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Brisbane man jailed for online child abuse offences

13 August 2021, 1:58pm
Media Release

Brisbane man jailed for online child abuse offences

A 66-year-old man who created, accessed and shared child abuse material has been sentenced to two years imprisonment by the Brisbane District Court today (Friday, 13 August 2021).

The Brisbane Joint Anti-Child Exploitation Team arrested the man in August 2020 after an investigation sparked by a report from the National Center for Missing and Exploited Children (NCMEC).

The report identified the man had generated child abuse material and then uploaded that material to Google, Yahoo and Snapchat platforms.

Brisbane JACET, which comprises officers from the Australian Federal Police and Queensland Police Service, found evidence that he had transmitted and received child abuse material on social media messaging applications Wickr and WhatsApp.

Child abuse material including images and videos of pre-pubescent girls were located when police searched the man's home in Jamboree Heights.

The man pleaded guilty and today was convicted of eight offences:

  • Three counts of using a carriage service to transmit child abuse material, contrary to section 474.22(1)(a)(iii) of the Criminal Code (Cth);
  • Two counts of using a carriage service to access child abuse material, contrary to section 474.22(1)(a)(i) of the Criminal Code (Cth);
  • Using a carriage service to cause child abuse material to be transmitted to self, contrary to section 474.22(1)(a)(ii) of the Criminal Code (Cth);
  • Make child exploitation material, contrary to section 228B of the Criminal Code (Qld); and
  • Possessing child abuse material obtained using a carriage service, contrary to section 474.22A of the Criminal Code (Cth).

The man must serve four months before being eligible for parole.

AFP Detective Superintendent ACCCE and Child Protection Operations Paula Hudson said the efforts of the AFP-led ACCCE and Brisbane AJCET involved in the investigation had saved children from further harm.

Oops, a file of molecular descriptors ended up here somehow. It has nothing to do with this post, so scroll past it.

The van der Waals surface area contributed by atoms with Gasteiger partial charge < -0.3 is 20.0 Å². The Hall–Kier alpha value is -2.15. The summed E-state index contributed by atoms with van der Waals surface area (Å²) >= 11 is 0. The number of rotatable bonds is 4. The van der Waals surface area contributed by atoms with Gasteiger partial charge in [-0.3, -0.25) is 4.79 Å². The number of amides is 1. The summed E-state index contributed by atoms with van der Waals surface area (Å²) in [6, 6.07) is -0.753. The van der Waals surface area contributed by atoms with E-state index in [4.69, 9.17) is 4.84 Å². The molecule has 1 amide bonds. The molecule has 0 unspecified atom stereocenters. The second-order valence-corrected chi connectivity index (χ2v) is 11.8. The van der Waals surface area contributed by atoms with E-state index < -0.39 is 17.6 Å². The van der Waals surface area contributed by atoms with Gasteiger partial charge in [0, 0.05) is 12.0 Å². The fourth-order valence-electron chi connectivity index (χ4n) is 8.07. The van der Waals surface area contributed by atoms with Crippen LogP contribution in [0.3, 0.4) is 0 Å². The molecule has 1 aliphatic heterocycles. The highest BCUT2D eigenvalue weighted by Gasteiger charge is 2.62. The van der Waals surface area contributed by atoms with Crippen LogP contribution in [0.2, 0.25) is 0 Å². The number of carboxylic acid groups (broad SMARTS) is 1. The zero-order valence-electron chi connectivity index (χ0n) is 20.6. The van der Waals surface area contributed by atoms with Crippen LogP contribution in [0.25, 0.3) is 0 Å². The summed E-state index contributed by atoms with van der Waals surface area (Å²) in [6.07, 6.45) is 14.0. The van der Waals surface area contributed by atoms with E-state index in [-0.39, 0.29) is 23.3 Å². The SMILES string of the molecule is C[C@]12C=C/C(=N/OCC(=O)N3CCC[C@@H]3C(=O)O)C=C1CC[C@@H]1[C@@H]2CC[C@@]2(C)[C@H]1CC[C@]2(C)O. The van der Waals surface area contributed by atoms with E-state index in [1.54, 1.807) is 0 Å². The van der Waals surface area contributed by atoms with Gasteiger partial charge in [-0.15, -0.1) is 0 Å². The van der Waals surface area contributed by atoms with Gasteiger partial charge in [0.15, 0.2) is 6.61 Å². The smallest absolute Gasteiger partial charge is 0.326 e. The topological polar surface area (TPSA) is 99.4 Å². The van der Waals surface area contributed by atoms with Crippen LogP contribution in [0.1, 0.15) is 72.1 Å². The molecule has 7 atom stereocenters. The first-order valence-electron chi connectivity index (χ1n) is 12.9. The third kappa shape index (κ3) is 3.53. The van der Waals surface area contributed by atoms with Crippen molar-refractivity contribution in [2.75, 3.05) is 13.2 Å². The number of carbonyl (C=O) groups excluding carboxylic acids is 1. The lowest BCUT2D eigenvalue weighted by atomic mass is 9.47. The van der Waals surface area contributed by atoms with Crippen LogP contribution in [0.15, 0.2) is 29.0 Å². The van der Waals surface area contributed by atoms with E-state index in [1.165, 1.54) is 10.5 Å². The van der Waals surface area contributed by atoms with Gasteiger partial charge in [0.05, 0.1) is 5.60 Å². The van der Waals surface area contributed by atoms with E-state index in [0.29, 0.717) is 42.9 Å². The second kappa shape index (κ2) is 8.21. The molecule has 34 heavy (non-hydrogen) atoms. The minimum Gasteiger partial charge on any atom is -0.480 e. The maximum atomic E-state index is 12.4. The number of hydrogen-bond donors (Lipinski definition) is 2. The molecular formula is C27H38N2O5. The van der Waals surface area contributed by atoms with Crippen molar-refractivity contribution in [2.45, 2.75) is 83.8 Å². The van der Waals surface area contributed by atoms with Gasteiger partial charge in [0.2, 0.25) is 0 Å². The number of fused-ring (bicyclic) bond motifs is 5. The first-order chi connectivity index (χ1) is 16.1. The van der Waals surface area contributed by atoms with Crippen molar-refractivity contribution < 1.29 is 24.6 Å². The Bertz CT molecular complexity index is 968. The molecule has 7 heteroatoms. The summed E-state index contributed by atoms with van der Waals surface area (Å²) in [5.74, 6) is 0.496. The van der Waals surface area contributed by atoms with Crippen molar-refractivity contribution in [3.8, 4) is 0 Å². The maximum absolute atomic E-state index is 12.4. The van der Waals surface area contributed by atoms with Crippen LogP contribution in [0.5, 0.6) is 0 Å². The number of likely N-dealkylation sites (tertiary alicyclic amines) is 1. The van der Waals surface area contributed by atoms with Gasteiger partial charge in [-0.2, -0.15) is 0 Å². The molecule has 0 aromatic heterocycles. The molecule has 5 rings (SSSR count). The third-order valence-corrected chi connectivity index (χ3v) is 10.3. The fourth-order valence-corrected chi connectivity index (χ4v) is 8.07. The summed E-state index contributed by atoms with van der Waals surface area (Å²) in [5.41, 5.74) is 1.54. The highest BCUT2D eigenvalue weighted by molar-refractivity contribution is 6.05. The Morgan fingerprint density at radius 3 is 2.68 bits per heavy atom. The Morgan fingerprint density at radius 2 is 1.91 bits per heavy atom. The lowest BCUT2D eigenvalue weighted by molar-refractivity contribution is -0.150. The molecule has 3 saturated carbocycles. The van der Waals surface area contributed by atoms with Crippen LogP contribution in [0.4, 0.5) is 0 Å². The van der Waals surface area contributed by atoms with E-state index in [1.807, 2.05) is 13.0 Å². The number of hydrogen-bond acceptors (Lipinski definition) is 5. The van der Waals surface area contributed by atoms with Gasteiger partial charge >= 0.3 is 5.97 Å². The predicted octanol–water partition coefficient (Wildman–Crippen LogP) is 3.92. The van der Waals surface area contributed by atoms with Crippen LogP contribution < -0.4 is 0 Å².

"It is heartbreaking to think of any child being sexually abused or exploited to satisfy an adult's criminal impulses, but it strengthens our resolve to hunt down perpetrators and bring them to justice," she said.

"Sexual abuse has a devastating and lifelong impact on the child victims and their families and that abuse is amplified each time images or videos detailing the crimes are shared."

Detective Superintendent Hudson said the AFP and ACCCE work tirelessly to protect children wherever they live and use a range of investigative techniques to detect anyone who preys on children – in person or online."

"We want to warn offenders they cannot stay anonymous online and the COVID-19 crisis has not shifted our focus from tracking down anyone involved in this vile behaviour."

"Use of encrypted applications and systems to share this distressing material will not protect you. We have the tools and capabilities to crack open your networks and arrest you."

Members of the public who have any information about people involved in child abuse and exploitation are urged to call Crime Stoppers on 1800 333 000.

You can also make a report online by alerting the Australian Centre to Counter Child Exploitation via the Report Abuse button.

If you or someone you know are impacted by child sexual abuse and online exploitation there are support services available.

Advice and support for parents and carers about how they can help protecting children online can be found at ThinkUKnow, an AFP-led education program designed to prevent online child sexual explotation.

Note to media:


The correct legal term is Child Abuse Material – the move to this wording was among amendments to Commonwealth legislation in 2019 to more accurately reflect the gravity of the crimes and the harm inflicted on victims.

Use of the phrase "child pornography" is inaccurate and benefits child sex abusers because it:

  • indicates legitimacy and compliance on the part of the victim and therefore legality on the part of the abuser; and
  • conjures images of children posing in 'provocative' positions, rather than suffering horrific abuse.

Every photograph or video captures an actual situation where a child has been abused.

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